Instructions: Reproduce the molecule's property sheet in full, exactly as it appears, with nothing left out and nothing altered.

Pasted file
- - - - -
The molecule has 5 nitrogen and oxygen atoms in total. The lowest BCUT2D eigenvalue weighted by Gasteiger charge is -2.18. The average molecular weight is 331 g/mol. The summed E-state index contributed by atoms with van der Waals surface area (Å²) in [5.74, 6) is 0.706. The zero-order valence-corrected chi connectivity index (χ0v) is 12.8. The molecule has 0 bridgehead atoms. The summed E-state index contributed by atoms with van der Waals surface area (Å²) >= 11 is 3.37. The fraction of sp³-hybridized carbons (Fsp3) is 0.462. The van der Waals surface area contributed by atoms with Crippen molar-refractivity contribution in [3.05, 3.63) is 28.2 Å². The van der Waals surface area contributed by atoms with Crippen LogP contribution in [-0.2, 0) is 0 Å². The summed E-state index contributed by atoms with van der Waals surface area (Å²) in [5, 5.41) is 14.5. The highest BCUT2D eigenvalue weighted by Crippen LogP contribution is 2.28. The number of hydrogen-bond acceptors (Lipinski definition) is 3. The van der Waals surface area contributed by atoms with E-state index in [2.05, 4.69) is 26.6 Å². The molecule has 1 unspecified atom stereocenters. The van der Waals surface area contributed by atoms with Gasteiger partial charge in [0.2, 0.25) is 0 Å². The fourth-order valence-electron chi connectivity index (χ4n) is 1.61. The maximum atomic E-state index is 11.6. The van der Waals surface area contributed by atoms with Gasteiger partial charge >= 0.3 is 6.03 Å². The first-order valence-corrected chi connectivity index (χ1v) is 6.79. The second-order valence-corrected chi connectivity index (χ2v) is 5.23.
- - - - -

The molecule has 5 nitrogen and oxygen atoms in total. The lowest BCUT2D eigenvalue weighted by Gasteiger charge is -2.18. The average molecular weight is 331 g/mol. The summed E-state index contributed by atoms with van der Waals surface area (Å²) in [5.74, 6) is 0.706. The zero-order valence-corrected chi connectivity index (χ0v) is 12.8. The molecule has 0 bridgehead atoms. The summed E-state index contributed by atoms with van der Waals surface area (Å²) >= 11 is 3.37. The fraction of sp³-hybridized carbons (Fsp3) is 0.462. The van der Waals surface area contributed by atoms with Crippen molar-refractivity contribution in [3.05, 3.63) is 28.2 Å². The van der Waals surface area contributed by atoms with Crippen LogP contribution in [-0.2, 0) is 0 Å². The summed E-state index contributed by atoms with van der Waals surface area (Å²) in [5, 5.41) is 14.5. The highest BCUT2D eigenvalue weighted by Crippen LogP contribution is 2.28. The number of hydrogen-bond acceptors (Lipinski definition) is 3. The van der Waals surface area contributed by atoms with E-state index in [2.05, 4.69) is 26.6 Å². The molecule has 1 unspecified atom stereocenters. The van der Waals surface area contributed by atoms with Gasteiger partial charge in [0.2, 0.25) is 0 Å². The fourth-order valence-electron chi connectivity index (χ4n) is 1.61. The maximum atomic E-state index is 11.6. The van der Waals surface area contributed by atoms with Gasteiger partial charge >= 0.3 is 6.03 Å². The first-order valence-corrected chi connectivity index (χ1v) is 6.79. The second-order valence-corrected chi connectivity index (χ2v) is 5.23.